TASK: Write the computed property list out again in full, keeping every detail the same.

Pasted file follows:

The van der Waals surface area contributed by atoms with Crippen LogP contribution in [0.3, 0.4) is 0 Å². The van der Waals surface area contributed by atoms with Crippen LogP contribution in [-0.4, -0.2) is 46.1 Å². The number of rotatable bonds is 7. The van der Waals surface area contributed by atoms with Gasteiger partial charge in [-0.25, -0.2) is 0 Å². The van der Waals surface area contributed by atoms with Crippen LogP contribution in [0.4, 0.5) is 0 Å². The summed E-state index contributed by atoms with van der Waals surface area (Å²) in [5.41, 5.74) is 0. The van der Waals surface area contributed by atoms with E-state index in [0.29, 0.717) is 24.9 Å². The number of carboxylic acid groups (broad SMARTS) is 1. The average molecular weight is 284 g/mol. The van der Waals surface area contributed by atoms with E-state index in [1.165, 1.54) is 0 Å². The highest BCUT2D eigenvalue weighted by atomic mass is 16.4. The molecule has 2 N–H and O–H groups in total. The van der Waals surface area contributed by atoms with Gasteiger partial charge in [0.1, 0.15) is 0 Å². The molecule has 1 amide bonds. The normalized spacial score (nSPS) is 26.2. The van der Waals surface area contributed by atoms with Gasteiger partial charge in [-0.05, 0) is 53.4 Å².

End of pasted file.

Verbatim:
The van der Waals surface area contributed by atoms with Crippen LogP contribution in [0.3, 0.4) is 0 Å². The van der Waals surface area contributed by atoms with Crippen LogP contribution in [-0.4, -0.2) is 46.1 Å². The number of rotatable bonds is 7. The van der Waals surface area contributed by atoms with Gasteiger partial charge in [-0.25, -0.2) is 0 Å². The van der Waals surface area contributed by atoms with Crippen LogP contribution in [0.4, 0.5) is 0 Å². The summed E-state index contributed by atoms with van der Waals surface area (Å²) in [5.41, 5.74) is 0. The van der Waals surface area contributed by atoms with E-state index in [0.29, 0.717) is 24.9 Å². The number of carboxylic acid groups (broad SMARTS) is 1. The average molecular weight is 284 g/mol. The van der Waals surface area contributed by atoms with E-state index in [1.165, 1.54) is 0 Å². The highest BCUT2D eigenvalue weighted by atomic mass is 16.4. The molecule has 2 N–H and O–H groups in total. The van der Waals surface area contributed by atoms with Gasteiger partial charge in [0.1, 0.15) is 0 Å². The molecule has 1 amide bonds. The normalized spacial score (nSPS) is 26.2. The van der Waals surface area contributed by atoms with Gasteiger partial charge in [-0.05, 0) is 53.4 Å².